Venom – ‘At War With Satan’ (DISS003CD)
Originally released on Neat Records, NEAT 1015, March 1984
Confounding the critics was one of the many things Venom were good at, and 1984’s ‘At War With Satan’ certainly did just that. After issuing two thrash ‘n’ bash albums in ‘Welcome To Hell’ and ‘Black Metal’, the Geordie trio had – it was assumed – pretty much found their niche, and most of the reviews had probably already been written before their third album hit the racks: ‘more of the same…’, ‘no finesse…’ etc etc.
And then Venom turned in a concept album.
Beloved by the progressive fraternity, by the 1980s the term ‘concept album’ had become almost a kiss of death for any release, conjuring up visions of pre-punk Yes and Genesis endlessly noodling away and getting, frankly, nowhere. In fairness, ‘At War With Satan’ is only half a concept album, with the first side being one nineteen-and-three-quarter minute song and the other comprising six more regular Venom workouts. In that respect it’s based on Rush’s 1976 release ‘2112’, an album bassist/vocalist Cronos was particularly fond of. “I started writing the song ‘At War With Satan’ before I was even in the band,” Cronos told Iron Fist fanzine. “It was something I came up with when I first heard ‘2112’… Once I got into Venom, I kept badgering the other guys in the band about it. I had thousands of lyrics, all on cassettes and bits of paper. I had about 250 years’ worth of riffs, and I’d only been doing it three years – here’s your intro, here’s your verse, here’s your chorus – the idea was to do a song where we don’t always repeat the riffs.”
Neat Records pushed the boat out with Venom’s third album, the first 10,000 copies coming with a poster and the initial print run having a textured sleeve. It was also released as a picture disc, and actually broke into the UK album charts, albeit just for one week, at No.64, although controversy over the album’s title and content meant that some UK shops refused to stock it. Manager Eric Cook was quoted as saying: “This is ridiculous. The album is no more controversial than the last one,” which didn’t really help matters.
Kerrang!’s Dante Bonutto seemed to like the title track, noting that it “starts full of promise and falters only rarely. Founded sensibly on a recurring motif – originally included as a ‘teaser’ on the ‘Black Metal’ album – the whole carcass hangs together remarkably well, moving forwards, sometimes nobly, on the back of an anarchic logic with variations in mood and pace keeping interest levels high and sensory powers poised.” Writing in US magazine Metal Rendez-Vous, John Strednansky was much more animated and much more to the point: “I for one love it! The title track is in a class by itself. This side-long epic gives you everything that Venom is about. Violent riffs, howling screaming, thundering bass, exploding drums, black metal at its finest hour… Side two is a fine collection of shorter Venom destructors to castrate the demon by… Venom have truly come up with another winner…”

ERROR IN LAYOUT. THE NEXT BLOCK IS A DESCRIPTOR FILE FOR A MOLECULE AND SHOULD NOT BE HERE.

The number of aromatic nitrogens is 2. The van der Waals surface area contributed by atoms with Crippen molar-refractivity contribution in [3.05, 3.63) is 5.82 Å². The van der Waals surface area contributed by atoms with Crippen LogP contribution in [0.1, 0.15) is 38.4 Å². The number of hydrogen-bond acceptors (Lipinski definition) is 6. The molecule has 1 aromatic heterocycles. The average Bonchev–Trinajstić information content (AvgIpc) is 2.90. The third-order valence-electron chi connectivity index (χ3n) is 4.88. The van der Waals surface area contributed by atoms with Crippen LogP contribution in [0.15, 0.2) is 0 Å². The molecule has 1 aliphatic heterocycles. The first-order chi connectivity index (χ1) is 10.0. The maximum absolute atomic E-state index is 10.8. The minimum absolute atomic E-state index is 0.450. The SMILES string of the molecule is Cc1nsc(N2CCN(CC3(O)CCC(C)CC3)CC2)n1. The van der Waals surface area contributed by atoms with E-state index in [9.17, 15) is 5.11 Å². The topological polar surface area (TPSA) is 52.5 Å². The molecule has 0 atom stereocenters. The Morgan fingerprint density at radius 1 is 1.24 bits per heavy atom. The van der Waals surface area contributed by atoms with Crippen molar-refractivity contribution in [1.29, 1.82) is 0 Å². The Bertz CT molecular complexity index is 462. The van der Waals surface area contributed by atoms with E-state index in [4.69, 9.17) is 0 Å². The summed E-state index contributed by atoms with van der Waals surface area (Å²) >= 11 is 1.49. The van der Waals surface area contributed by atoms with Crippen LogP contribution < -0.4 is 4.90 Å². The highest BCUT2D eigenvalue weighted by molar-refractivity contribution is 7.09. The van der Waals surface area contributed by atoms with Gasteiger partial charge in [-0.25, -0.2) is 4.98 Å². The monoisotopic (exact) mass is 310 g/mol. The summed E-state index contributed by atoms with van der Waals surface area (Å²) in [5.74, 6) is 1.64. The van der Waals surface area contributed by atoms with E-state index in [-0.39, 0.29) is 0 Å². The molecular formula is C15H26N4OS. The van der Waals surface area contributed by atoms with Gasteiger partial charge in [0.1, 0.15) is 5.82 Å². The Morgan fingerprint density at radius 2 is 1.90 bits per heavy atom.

One fan of ‘At War With Satan’ is The Dreamside’s Roman Schoensee, who recalls that, back in the 1980s, “living in a very rural environment, the only source of information about metal was my older buddy who lived in the city. I was looking for the ‘most brutal metal band on Earth’ and my friend advised me to check out Venom.
“‘Streaming music’ back in those days meant cycling twenty kilometres to the nearest record store if you wanted to listen to new albums or even (at a time when mowing the grass for a few Deutsch Marks paid enough) buy a new record. As lawn mowing was not well paid, investing in a new record took a lot of research, and the choice of what to buy had to be thoroughly considered. As soon as I checked out Venom all my mowing earnings went straight to the record store where I bought their albums blindly.
“‘At War With Satan’ was one of my first Venom albums. An almost twenty minute long concept song with such an energy still thrills me and was a big inspiration to me and my work as a musician. When I listen to Venom today, I still smell fresh mowed grass and feel the sweat on my forehead from long bicycle trips.”
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